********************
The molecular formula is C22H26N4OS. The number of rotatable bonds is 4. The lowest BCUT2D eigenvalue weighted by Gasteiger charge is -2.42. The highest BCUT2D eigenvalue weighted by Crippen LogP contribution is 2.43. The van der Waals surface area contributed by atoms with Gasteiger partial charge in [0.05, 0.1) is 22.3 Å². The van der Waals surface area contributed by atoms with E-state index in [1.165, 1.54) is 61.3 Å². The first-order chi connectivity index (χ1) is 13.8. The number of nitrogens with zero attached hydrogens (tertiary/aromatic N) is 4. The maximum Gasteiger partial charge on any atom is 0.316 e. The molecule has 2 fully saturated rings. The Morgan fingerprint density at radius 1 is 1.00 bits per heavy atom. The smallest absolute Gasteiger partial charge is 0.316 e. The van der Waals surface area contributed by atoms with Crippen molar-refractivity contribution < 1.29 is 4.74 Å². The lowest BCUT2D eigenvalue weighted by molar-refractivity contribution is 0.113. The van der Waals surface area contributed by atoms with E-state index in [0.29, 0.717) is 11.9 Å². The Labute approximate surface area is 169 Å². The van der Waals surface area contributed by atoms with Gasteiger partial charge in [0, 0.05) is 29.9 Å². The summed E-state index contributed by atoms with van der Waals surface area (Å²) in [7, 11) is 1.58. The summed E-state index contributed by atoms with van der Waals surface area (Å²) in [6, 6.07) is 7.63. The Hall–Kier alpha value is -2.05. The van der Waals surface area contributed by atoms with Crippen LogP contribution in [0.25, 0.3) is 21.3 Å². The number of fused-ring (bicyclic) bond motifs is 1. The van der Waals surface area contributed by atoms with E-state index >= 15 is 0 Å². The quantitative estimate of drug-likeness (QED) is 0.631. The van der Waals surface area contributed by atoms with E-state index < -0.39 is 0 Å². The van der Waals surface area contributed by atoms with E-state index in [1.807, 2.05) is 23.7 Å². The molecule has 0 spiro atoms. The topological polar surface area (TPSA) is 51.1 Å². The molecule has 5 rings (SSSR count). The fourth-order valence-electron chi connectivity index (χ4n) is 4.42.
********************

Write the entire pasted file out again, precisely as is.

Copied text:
The molecular formula is C22H26N4OS. The number of rotatable bonds is 4. The lowest BCUT2D eigenvalue weighted by Gasteiger charge is -2.42. The highest BCUT2D eigenvalue weighted by Crippen LogP contribution is 2.43. The van der Waals surface area contributed by atoms with Gasteiger partial charge in [0.05, 0.1) is 22.3 Å². The van der Waals surface area contributed by atoms with E-state index in [1.165, 1.54) is 61.3 Å². The first-order chi connectivity index (χ1) is 13.8. The number of nitrogens with zero attached hydrogens (tertiary/aromatic N) is 4. The maximum Gasteiger partial charge on any atom is 0.316 e. The molecule has 2 fully saturated rings. The Morgan fingerprint density at radius 1 is 1.00 bits per heavy atom. The smallest absolute Gasteiger partial charge is 0.316 e. The van der Waals surface area contributed by atoms with Crippen molar-refractivity contribution < 1.29 is 4.74 Å². The lowest BCUT2D eigenvalue weighted by molar-refractivity contribution is 0.113. The van der Waals surface area contributed by atoms with E-state index in [0.29, 0.717) is 11.9 Å². The Labute approximate surface area is 169 Å². The van der Waals surface area contributed by atoms with Gasteiger partial charge in [0, 0.05) is 29.9 Å². The summed E-state index contributed by atoms with van der Waals surface area (Å²) in [7, 11) is 1.58. The summed E-state index contributed by atoms with van der Waals surface area (Å²) in [6, 6.07) is 7.63. The Hall–Kier alpha value is -2.05. The van der Waals surface area contributed by atoms with Crippen LogP contribution in [0.25, 0.3) is 21.3 Å². The number of fused-ring (bicyclic) bond motifs is 1. The van der Waals surface area contributed by atoms with E-state index >= 15 is 0 Å². The quantitative estimate of drug-likeness (QED) is 0.631. The van der Waals surface area contributed by atoms with E-state index < -0.39 is 0 Å². The van der Waals surface area contributed by atoms with E-state index in [1.807, 2.05) is 23.7 Å². The molecule has 0 spiro atoms. The topological polar surface area (TPSA) is 51.1 Å². The molecule has 5 rings (SSSR count). The fourth-order valence-electron chi connectivity index (χ4n) is 4.42.